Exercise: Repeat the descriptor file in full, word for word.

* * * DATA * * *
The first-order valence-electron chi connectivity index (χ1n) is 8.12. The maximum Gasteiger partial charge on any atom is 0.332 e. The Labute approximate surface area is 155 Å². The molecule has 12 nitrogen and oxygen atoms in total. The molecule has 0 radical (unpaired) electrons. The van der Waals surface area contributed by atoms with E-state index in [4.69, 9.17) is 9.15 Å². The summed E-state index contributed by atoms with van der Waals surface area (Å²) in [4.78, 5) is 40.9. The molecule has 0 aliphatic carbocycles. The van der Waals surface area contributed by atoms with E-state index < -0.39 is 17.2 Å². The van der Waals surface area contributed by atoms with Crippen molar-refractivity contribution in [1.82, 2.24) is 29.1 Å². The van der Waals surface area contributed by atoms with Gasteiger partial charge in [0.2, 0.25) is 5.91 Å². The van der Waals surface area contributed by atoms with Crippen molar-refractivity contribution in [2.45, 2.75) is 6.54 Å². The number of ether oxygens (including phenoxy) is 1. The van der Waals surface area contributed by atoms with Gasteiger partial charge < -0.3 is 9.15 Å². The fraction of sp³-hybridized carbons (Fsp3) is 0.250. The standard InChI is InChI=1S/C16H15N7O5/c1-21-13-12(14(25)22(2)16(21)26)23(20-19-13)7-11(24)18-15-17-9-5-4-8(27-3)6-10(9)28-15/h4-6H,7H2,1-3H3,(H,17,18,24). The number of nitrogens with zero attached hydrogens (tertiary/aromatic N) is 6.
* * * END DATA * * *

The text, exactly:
The first-order valence-electron chi connectivity index (χ1n) is 8.12. The maximum Gasteiger partial charge on any atom is 0.332 e. The Labute approximate surface area is 155 Å². The molecule has 12 nitrogen and oxygen atoms in total. The molecule has 0 radical (unpaired) electrons. The van der Waals surface area contributed by atoms with E-state index in [4.69, 9.17) is 9.15 Å². The summed E-state index contributed by atoms with van der Waals surface area (Å²) in [4.78, 5) is 40.9. The molecule has 0 aliphatic carbocycles. The van der Waals surface area contributed by atoms with E-state index < -0.39 is 17.2 Å². The van der Waals surface area contributed by atoms with Crippen molar-refractivity contribution in [1.82, 2.24) is 29.1 Å². The van der Waals surface area contributed by atoms with Gasteiger partial charge in [0.2, 0.25) is 5.91 Å². The van der Waals surface area contributed by atoms with Crippen molar-refractivity contribution in [2.45, 2.75) is 6.54 Å². The number of ether oxygens (including phenoxy) is 1. The van der Waals surface area contributed by atoms with Gasteiger partial charge < -0.3 is 9.15 Å². The fraction of sp³-hybridized carbons (Fsp3) is 0.250. The standard InChI is InChI=1S/C16H15N7O5/c1-21-13-12(14(25)22(2)16(21)26)23(20-19-13)7-11(24)18-15-17-9-5-4-8(27-3)6-10(9)28-15/h4-6H,7H2,1-3H3,(H,17,18,24). The number of nitrogens with zero attached hydrogens (tertiary/aromatic N) is 6.